Classic Rock Review

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Al Di Meola Land Of The Midnight Sun (1976)


In 1976, 22 year-old guitar wunderkind Al Di Meola rleased his first solo album. LAND OF THE MIDNIGHT SUN was an impressive effort for the young Di Meola, and remains a very satisfying work of vintage fusion.
As a member of Chick Corea’s highly popular and trailblazing Return to Forever, Berklee grad Di Meola had no problem attracting a stellar cast of musicians to join him in the studio. Bassists on the album are fretless pioneer nonpareil Jaco Pastorius (Weather Report), plus Di Meola’s RTF band mate, the great Stanley Clarke — at the time the only fusion bassist able to rank with Pastorius for fame and influence.

Further bass duties are ably fulfilled by highly-sought session man Anthony Jackson, who’d played on a host of major pop, rock and jazz recordings, and is credited with inventing the six-string electric bass. On keyboards are the virtuoso Chick Corea himself, as well as one Barry Miles. Miles was a former child prodigy who’d been a dues-paying professional musician from the tender age of nine, and a jazz veteran by the time he cut his first solo album at fourteen. Miles has been labeled “the founder of fusion” owing to his experimental, multi genre- blending 1964-65 work with what he then dubbed “syncretic music.” (He still works with Di Meola, and appears on the guitarist’s 2006 CD CONSEQUENCE OF CHAOS.)

On drums, meanwhile, are three heavyweights: The first is none less than Steve Gadd, a former US Army drummer who at eleven had sat in for a set with Dizzy Gillespie. Seasoned sessioneer Gadd could command top dollar from stars such as Eric Clapton, Simon and Garfunkel, Paul McCartney, Steely Dan, B.B. King, James Brown, James Taylor, George Benson and Chuck Mangione ? indeed, anyone who could afford his rate. (Di Meola’s budget has Gadd on one track here, the up-tempo opener “The Wizard.”)

The second drummer is jazzman Lenny White, Di Meola’s Return to Forever cohort, who’d played on Miles Davis’ landmark BITCHES BREW. No slouch on the skins, White’s résumé rivals Gadd’s ? he’s worked with major musical names like Joe Henderson, Woodie Shaw, Freddie Hubbard, Gato Barbieri, Jaco Pastorius, Marcus Miller and Stan Getz — perhaps you’ve heard of some of them? (White appears on my favourite piece here, the epic title track.) The album’s final drummer is Alphonse Mouzon, who was at the time a veteran of guitarist Larry Coryell’s fusion outfit Eleventh House. Mouzon’s Wikipedia entry identifies him as a former drama, music and medical student, an actor/composer/arranger/producer, and the current chairman/CEO of Tenacious Records.

Besides Coryell, he’s worked with (brace yourself): Miles Davis, Herbie Hancock, Lee Ritenour, Freddie Hubbard, McCoy Tyner, Stevie Wonder, Eric Clapton, Jeff Beck, Carlos Santana, Chubby Checker, Patrick Moraz and Tommy Bolin, and been a member of Weather Report. Whew! A certain Robert Plant named Mouzon as one of Zeppelin’s major influences — did I mention that Mouzon acts in Hollywood movies, too? Under-achiever Alphonse keeps the beat(s) on what is perhaps the proggiest selection here, the near-ten-minute, three-part “Suite Golden Dawn.” (“Golden Dawn” also features Jaco, busily bubbling and funking unmistakably away on his fretless).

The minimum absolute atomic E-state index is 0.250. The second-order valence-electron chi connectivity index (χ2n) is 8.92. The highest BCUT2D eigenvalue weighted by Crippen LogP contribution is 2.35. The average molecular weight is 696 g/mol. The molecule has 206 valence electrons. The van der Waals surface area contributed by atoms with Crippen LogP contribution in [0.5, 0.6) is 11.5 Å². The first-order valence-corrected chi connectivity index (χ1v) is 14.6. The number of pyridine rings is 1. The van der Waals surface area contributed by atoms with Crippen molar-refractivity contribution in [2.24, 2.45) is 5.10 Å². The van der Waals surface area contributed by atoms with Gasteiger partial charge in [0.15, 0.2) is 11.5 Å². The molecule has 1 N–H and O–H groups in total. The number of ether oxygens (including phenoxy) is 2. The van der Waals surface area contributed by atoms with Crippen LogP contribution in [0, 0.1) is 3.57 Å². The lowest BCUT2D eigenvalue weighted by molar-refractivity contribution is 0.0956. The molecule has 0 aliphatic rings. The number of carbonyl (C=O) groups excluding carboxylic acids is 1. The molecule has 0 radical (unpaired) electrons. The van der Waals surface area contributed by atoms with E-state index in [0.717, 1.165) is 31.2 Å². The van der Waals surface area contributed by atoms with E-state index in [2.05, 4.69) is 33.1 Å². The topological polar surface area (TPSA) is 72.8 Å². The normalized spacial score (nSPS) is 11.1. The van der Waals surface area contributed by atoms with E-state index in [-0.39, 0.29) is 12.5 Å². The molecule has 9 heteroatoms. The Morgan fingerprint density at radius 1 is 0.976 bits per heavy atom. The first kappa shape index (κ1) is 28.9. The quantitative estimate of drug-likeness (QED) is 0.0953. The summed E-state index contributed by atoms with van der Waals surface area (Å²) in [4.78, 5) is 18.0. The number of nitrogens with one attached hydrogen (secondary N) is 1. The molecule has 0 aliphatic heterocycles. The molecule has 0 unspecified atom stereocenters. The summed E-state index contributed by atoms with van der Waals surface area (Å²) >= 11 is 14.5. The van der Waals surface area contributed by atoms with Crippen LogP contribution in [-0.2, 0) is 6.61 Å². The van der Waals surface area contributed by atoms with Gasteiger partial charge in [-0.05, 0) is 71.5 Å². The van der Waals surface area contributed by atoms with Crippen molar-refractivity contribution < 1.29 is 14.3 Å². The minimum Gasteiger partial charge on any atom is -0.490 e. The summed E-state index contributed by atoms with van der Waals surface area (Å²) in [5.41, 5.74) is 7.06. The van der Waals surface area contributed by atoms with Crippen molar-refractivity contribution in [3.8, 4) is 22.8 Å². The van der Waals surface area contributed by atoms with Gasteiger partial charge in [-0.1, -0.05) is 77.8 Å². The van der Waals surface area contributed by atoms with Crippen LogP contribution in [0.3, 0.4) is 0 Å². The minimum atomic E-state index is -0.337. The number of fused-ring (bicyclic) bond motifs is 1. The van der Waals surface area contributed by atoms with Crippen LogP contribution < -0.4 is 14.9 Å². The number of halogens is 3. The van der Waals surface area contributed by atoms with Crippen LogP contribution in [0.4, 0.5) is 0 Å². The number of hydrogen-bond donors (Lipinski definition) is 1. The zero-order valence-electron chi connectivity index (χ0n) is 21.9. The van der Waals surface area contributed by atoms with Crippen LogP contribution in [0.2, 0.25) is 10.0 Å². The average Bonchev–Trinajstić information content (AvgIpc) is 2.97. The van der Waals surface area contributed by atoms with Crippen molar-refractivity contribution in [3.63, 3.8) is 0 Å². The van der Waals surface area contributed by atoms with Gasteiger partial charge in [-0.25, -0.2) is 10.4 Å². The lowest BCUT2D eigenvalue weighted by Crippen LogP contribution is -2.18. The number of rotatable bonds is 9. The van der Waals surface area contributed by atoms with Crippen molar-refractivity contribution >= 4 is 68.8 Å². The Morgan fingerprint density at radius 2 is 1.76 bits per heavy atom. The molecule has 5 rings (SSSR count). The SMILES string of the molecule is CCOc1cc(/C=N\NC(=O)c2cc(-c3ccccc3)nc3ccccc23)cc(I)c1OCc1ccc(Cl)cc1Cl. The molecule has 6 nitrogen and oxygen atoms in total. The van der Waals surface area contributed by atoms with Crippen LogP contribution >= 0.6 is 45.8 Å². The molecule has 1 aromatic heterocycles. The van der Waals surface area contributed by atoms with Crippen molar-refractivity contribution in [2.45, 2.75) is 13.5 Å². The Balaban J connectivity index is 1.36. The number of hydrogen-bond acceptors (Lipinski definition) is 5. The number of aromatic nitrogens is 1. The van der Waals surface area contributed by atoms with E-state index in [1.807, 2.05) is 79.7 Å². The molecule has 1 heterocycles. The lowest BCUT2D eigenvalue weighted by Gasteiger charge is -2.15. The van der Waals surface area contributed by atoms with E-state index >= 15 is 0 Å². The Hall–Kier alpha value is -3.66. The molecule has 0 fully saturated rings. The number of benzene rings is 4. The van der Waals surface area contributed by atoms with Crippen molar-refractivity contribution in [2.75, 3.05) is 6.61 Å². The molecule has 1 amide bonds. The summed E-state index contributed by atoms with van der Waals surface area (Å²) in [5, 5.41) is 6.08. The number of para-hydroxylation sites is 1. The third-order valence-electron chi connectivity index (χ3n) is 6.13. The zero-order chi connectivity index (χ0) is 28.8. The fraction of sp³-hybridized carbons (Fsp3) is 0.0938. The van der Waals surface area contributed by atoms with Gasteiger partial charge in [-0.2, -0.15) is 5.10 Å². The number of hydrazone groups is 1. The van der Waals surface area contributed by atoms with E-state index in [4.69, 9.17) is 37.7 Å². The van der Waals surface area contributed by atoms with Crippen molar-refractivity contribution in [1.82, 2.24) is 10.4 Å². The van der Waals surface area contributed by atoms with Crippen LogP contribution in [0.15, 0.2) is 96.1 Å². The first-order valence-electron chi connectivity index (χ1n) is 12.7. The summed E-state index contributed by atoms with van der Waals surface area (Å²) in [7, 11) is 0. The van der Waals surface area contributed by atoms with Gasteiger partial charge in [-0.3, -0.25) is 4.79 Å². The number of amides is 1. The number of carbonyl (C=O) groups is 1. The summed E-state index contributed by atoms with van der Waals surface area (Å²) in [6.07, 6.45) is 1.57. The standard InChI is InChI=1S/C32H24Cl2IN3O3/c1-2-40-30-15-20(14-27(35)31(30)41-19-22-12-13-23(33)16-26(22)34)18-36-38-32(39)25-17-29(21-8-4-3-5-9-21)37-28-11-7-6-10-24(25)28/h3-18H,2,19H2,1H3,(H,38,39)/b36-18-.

Finally, sometime keyboardist, composer and percussionist extraordinaire Mingo Lewis (who’s also played with bloody everyone, from Return to Forever, to John Mclaughlin, Santana, The Tubes, Todd Rundgren, XTC, Eno & Byrne, to blah blah blah blah blah) provides bongos, congas (likely, everything but gazongas) on four of MIDNIGHT SUN’s six cuts.

So, you ask, What’s the music like? It’s great, of course! Latin-infused fusion with oodles of Di Meola’s trademark lightning-fast, percussive picking predominates, but there’s even a brief bit o’ Bach — an acoustic offering to further showcase Al’s expansive range. Standout tracks include the aforementioned, Lewis-penned “The Wizard,” plus Al’s acoustic guitar and piano duet with Corea on “Short Tales of the Black Forest.” My favourite, though, has to be the uplifting and engagingly varied title track, a Di Meola composition on which Al, Mingo and Mr. Miles especially shine.

Land Of The Midnight Sun is about as polished, varied and downright enjoyable a slice of classic jazz fusion as you’ll find. Al Di Meola has been voted by Guitar Player’s readers as “best jazz guitarist” no less than four times, and guitar historian Robert Lynch has said: “In the history of the electric guitar, no one figure has done more to advance the instrument in a purely technical manner than Mr. Di Meola.” (Wikipedia) Listening to Land Of The Midnight Sun, you can discover what all the well-deserved praise for Al Di Meola is about.

March 16, 2013 - Posted by | Al Di Meola Land Of The Midnight Sun |

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